B. Lewis Rice
|Benjamin Lewis Rice|
17 July 1837|
Bangalore, Mysore State
|Died||10 July 1927(aged 89)|
|Spouse||Mary Sophia Garrett|
Benjamin Lewis Rice CIE (17 July 1837 – 10 July 1927), popularly known as B. L. Rice, was a British historian, archaeologist and educationist. He is known for his pioneering work in Sanskrit, Kannada, Telugu and Tamil inscription in the Kingdom of Mysore. Rice's researches were published as the voluminous Epigraphia Carnatica which contains translations of about 9000 inscriptions he found in the Old Mysore area.Rice also compiled the much acclaimed Mysore Gazetteer which still remains the primary source of information for most places in Mysore and neighbouring Coorg. Rice served with distinction in the Mysore civil service and as first Director of the Mysore State Archaeology Department.
Early life and education
Benjamin Lewis Rice was born in Bangalore on 17 July 1837 to Rev. Benjamin Holt Rice who was associated with the London Missionary Society (LMS). Rev. Rice was a Kannada scholar and wrote books in Kannada on arithmetic, geography and history. He even brought forth a Kannada translation of the Bible. The Rice Memorial Church, located at Avenue Road, Bangalore is named after Rev. Benjamin Holt Rice. Rice had his early education in Mysore State and graduated in the United Kingdom in 1860.
Upon graduating, Rice returned to India where he was appointed Principal of the Bangalore High School (later Central College). Five years later, he joined the Mysore Civil Service as Inspector of Schools for Mysore and Coorg. In 1868, he acted as Director of Public Instruction when John Garrett returned to the United Kingdom on leave. From 1881 to 1883, Rice served as Chief Census Officer for Mysore State and was in 1883, appointed Secretary of the Education Department of Mysore.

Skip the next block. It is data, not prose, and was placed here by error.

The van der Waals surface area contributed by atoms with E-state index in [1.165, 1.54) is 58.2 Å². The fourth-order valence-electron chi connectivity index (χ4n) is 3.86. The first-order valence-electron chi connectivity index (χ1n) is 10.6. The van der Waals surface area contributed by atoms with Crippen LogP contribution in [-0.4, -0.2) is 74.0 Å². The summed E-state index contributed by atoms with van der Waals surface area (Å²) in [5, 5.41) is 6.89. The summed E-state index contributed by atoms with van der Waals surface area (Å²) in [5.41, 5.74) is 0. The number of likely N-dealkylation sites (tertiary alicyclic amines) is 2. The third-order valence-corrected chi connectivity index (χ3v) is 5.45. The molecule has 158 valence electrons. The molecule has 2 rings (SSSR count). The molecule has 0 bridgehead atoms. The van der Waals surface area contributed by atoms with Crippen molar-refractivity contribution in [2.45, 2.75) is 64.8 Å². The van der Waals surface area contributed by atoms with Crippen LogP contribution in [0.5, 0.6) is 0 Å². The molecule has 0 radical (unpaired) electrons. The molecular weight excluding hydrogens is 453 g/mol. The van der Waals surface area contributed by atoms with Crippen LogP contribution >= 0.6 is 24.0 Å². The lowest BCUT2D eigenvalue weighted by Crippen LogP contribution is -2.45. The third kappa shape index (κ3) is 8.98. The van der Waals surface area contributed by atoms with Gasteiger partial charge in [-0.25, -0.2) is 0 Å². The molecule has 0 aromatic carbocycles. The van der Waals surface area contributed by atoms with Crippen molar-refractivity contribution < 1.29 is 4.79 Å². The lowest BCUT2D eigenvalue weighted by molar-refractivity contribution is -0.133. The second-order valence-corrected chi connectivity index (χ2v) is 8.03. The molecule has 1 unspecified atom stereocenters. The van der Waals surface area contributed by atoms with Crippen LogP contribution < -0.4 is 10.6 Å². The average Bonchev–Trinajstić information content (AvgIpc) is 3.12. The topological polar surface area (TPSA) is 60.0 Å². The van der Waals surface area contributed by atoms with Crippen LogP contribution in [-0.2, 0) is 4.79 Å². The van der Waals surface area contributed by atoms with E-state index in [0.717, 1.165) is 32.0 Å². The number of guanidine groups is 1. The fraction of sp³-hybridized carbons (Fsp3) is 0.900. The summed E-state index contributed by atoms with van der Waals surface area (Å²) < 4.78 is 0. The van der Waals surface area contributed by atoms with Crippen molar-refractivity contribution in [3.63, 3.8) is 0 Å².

In 1884, Rice was appointed head of the Mysore State Archaeology Department, the first to occupy the post. As the head of the archaeological department, Rice toured the whole of the state from 1886 till his retirement in 1906, documenting his findings in the Epigraphia Carnatica.
Rice's interest in epigraphy was triggered when in 1873, a certain Major Dixon showed him photographs of a few inscriptions of the area and requested him to provide a translation. That same year, Rice was appointed to compile gazetteers for Mysore and the neighbouring Coorg Province. The gazetteers were much acclaimed earned praise for Rice.
In 1879, Rice published about 9,000 inscriptions in Sanskrit, Kannada and Tamil in the book Mysore Inscriptions. In 1882, he published a catalog of all inscriptions found in the princely state.
During his tours as inspector, he came across hundreds of ancient stone inscriptions, language and script of which was very different from the one in vogue. With the help of assistants, he edited, translated, and transliterated thousands of inscriptions. Rice alone is credited with finding nine-thousand inscriptions!
During his tenure, Rice discovered Roman coins in parts of Karnataka, as also some Ashokan edicts. This was astonishing discovery, and led to reconstruction of much of India's glorious history. Rice established that an important dynasty which founded the kingdom of Nepal owed its origin to Nanyadeva, who came from the Ganga dynasty of Mysore.
Just before his retirement in 1906, Rice published six volumes of the Biblotheca Carnatica, a collection of major Kannada literary texts.
- "`Epigraphia Carnatica' brought out in CD-ROM". The Hindu. 2005-11-07.
- "Rice, Benjamin Lewis". Who's Who. Vol. 59. 1907. p. 1478.
- "Rev. Benjamin Lewis Rice-Missionaries contributions to India". Christian Persecution Update India. Retrieved 22 Nov 2011.
- Iyer, Meera (December 13, 2010). "'My love for Mysore is unending'". Deccan Herald.